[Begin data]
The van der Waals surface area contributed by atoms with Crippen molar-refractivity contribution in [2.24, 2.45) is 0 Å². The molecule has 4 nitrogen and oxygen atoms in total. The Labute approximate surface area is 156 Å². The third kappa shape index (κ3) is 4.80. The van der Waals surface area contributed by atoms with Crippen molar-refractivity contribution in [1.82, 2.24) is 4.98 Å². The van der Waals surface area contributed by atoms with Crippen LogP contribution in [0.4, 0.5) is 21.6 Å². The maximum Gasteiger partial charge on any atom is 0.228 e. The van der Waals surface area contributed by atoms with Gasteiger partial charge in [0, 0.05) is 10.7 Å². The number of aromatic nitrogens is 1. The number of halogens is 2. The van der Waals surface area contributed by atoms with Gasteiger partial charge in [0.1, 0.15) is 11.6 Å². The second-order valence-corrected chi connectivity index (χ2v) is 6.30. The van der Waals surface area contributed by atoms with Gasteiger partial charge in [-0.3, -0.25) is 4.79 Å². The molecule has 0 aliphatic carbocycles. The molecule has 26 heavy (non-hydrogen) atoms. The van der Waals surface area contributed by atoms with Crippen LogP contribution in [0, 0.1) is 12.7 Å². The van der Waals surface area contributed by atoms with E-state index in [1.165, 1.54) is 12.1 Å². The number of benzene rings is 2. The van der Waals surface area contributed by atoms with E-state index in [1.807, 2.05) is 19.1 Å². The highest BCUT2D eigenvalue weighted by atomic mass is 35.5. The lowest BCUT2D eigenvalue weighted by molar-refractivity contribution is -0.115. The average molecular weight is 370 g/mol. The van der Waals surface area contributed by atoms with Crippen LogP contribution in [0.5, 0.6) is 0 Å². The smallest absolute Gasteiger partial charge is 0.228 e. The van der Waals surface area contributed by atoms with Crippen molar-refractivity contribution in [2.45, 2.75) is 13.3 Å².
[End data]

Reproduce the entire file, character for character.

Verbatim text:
The van der Waals surface area contributed by atoms with Crippen molar-refractivity contribution in [2.24, 2.45) is 0 Å². The molecule has 4 nitrogen and oxygen atoms in total. The Labute approximate surface area is 156 Å². The third kappa shape index (κ3) is 4.80. The van der Waals surface area contributed by atoms with Crippen molar-refractivity contribution in [1.82, 2.24) is 4.98 Å². The van der Waals surface area contributed by atoms with Crippen LogP contribution in [0.4, 0.5) is 21.6 Å². The maximum Gasteiger partial charge on any atom is 0.228 e. The van der Waals surface area contributed by atoms with Gasteiger partial charge in [0, 0.05) is 10.7 Å². The number of aromatic nitrogens is 1. The number of halogens is 2. The van der Waals surface area contributed by atoms with Gasteiger partial charge in [0.1, 0.15) is 11.6 Å². The second-order valence-corrected chi connectivity index (χ2v) is 6.30. The van der Waals surface area contributed by atoms with Gasteiger partial charge in [-0.3, -0.25) is 4.79 Å². The molecule has 0 aliphatic carbocycles. The molecule has 26 heavy (non-hydrogen) atoms. The van der Waals surface area contributed by atoms with Crippen LogP contribution in [0, 0.1) is 12.7 Å². The van der Waals surface area contributed by atoms with E-state index in [1.165, 1.54) is 12.1 Å². The number of benzene rings is 2. The van der Waals surface area contributed by atoms with E-state index in [1.807, 2.05) is 19.1 Å². The highest BCUT2D eigenvalue weighted by atomic mass is 35.5. The lowest BCUT2D eigenvalue weighted by molar-refractivity contribution is -0.115. The average molecular weight is 370 g/mol. The van der Waals surface area contributed by atoms with Crippen LogP contribution in [0.5, 0.6) is 0 Å². The smallest absolute Gasteiger partial charge is 0.228 e. The van der Waals surface area contributed by atoms with Crippen molar-refractivity contribution in [2.45, 2.75) is 13.3 Å².